Hello, Cathie Black

Many in New York and nationwide who follow education were caught off-guard today by the announcement that Joel Klein would be leaving his post as Chancellor of the New York City Department of Education, effective at the end of the year.  He is being replaced by Hearst Magazines executive Cathie Black, who is known for her success in the publishing world and is a total newcomer to the world of education.  Indeed, she has two children who attended independent schools in Connecticut, rather than city schools.

Joel Klein’s future is a fitting departure for a man who was viewed by many parents and teachers as being too corporate in his approach: he will take a senior leadership role at News Corp, advising the company on ways to invest in education.  Yes, that News Corp, the one founded and headed by Rupert Murdoch.  His entry/re-entry into the private sector after eight years at the helm of New York City’s public schools was announced this afternoon at a press conference held by Mayor Bloomberg.

What of Ms. Black, who will start her new job at the beginning of the year?  Like Klein, she comes to the Department with very limited credentials in the education world, but with a pedigree and profile that Bloomberg has decided amply qualifies her for the spot.  “Cathie is a world class manager,” the Mayor told the press at today’s announcement, reiterating the sentiment a few times when queried about the incoming Chancellor’s qualifications.

It is hard to say what policies Black will pursue when she takes the reins as leader of the country’s largest school system.  She praised Klein and his work over the past eight years, but with an empty record, change could also be afoot.  As a magazine executive and public figure here in New York, Black championed women’s issues, which have been a central part of her career dating back to her time long ago at Ms.  She has written a book, Basic Black: The Essential Guide for Getting Ahead at Work (and in Life) which offers some insights into her philosophy, her leadership style, and hints at factors which may be determinative in her leadership of the school system.  There’s a good review available at the Huffington Post; I know I’ll be taking a look at it soon, if only for tips on getting ahead!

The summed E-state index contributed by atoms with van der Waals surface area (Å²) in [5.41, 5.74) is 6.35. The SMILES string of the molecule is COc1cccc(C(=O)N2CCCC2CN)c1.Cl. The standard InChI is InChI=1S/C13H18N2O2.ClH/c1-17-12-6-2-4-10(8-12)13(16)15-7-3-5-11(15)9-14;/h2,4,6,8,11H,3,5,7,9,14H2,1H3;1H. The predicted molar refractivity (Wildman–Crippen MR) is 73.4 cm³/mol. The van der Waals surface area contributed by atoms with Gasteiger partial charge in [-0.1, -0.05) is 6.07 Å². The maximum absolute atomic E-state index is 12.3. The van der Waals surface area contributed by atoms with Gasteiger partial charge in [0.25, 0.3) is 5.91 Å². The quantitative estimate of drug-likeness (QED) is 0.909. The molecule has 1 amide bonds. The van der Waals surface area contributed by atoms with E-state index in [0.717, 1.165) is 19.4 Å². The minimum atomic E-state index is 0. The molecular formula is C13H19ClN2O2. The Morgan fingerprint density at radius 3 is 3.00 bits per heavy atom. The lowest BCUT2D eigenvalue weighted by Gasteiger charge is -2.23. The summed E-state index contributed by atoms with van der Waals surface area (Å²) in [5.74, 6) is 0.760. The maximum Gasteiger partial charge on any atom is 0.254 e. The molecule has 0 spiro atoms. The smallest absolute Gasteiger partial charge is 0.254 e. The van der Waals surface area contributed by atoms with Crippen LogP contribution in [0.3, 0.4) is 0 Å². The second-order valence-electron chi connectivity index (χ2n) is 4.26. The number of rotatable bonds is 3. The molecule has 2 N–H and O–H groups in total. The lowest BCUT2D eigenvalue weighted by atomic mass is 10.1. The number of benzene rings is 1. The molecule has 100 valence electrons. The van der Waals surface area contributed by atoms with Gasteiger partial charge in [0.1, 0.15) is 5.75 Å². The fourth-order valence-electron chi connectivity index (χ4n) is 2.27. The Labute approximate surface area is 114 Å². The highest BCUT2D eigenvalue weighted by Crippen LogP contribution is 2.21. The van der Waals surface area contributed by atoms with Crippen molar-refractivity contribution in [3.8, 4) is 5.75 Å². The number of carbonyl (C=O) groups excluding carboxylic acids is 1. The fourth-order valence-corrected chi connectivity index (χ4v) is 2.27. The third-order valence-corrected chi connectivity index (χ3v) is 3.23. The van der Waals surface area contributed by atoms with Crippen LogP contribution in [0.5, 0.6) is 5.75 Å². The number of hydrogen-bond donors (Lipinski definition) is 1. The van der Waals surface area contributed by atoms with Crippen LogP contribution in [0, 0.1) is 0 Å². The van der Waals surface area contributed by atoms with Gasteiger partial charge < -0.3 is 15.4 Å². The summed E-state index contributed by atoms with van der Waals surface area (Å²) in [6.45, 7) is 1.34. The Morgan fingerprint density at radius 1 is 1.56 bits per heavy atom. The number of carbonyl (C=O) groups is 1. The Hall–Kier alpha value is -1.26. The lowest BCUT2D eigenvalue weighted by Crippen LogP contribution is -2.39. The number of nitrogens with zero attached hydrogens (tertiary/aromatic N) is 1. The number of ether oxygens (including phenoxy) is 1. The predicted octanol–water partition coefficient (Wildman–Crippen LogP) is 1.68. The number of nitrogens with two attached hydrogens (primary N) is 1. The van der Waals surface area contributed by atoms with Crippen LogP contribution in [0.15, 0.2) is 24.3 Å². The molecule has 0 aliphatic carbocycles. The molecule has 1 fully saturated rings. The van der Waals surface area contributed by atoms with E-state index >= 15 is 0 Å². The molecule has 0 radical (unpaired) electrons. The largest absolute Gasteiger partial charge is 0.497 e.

With this choice, Bloomberg seems to be continuing a clear preference he has for business executives to head city agencies.  Black is a proven CEO and publisher, and we all are hoping that this translates into effective management and smart decision-making on some of the major policy issues that will soon come before her.  Education, certainly, is about the future, and today Bloomberg noted Black’s record in creating jobs as partial qualification for her to pursue this opportunity.  Is education about jobs?

From Gotham Schools: He said the new chancellor’s expertise needed to be dealing with the tough economy. ”Jobs, jobs, jobs. That’s exactly what Cathie Black knows about,” he said.

Big changes going on here in New York City.  Anyone with any insight into Cathie Black and her plans for the DoE?  For now, it looks like the game is wait-and-see on her.  As for Joel Klein, the epitaph on his tenure is yet to be written, but we think his move to News Corp says it all.  He was never truly an educator, and this lack of expertise and experience showed through during his time at the helm of the city’s schools.  He never understood the complex forces affecting public education, and his blind support for expanding charter schools and accountability (i.e. closing schools) left many who have spent their lives in education feeling disenfranchised and bitter towards his administration.

With Michelle Rhee’s unintended departure–forced with the electoral rebuke she and outgoing Mayor Adrian Fenty received from D.C. primary voters–we now have two big names in education reform who are heading in new directions.  There’s still no word on where Rhee is headed next, but Klein’s exit from the education world will be a loss that is acutely felt by some of his biggest boosters.  Are there specific lessons to draw from the dramatic changes happening at the top tier of leadership in two of the cities biggest, most influential school districts?  Klein and Rhee both championed closing ineffective schools and firing bad teachers in pursuit of greater accountability.  With a corporate executive replacing him, it looks as though Klein’s legacy on accountability measures is fairly safe, but right now, anything is possible.

We believe that education is about questioning evidence, thinking critically about your role and your impact, and reflective practice.  Here’s hoping that Cathie Black brings these values and her excellent management skills to Tweed in a big way.  Best of luck too to Joel Klein as he pursues more lucrative opportunities in the private sector.

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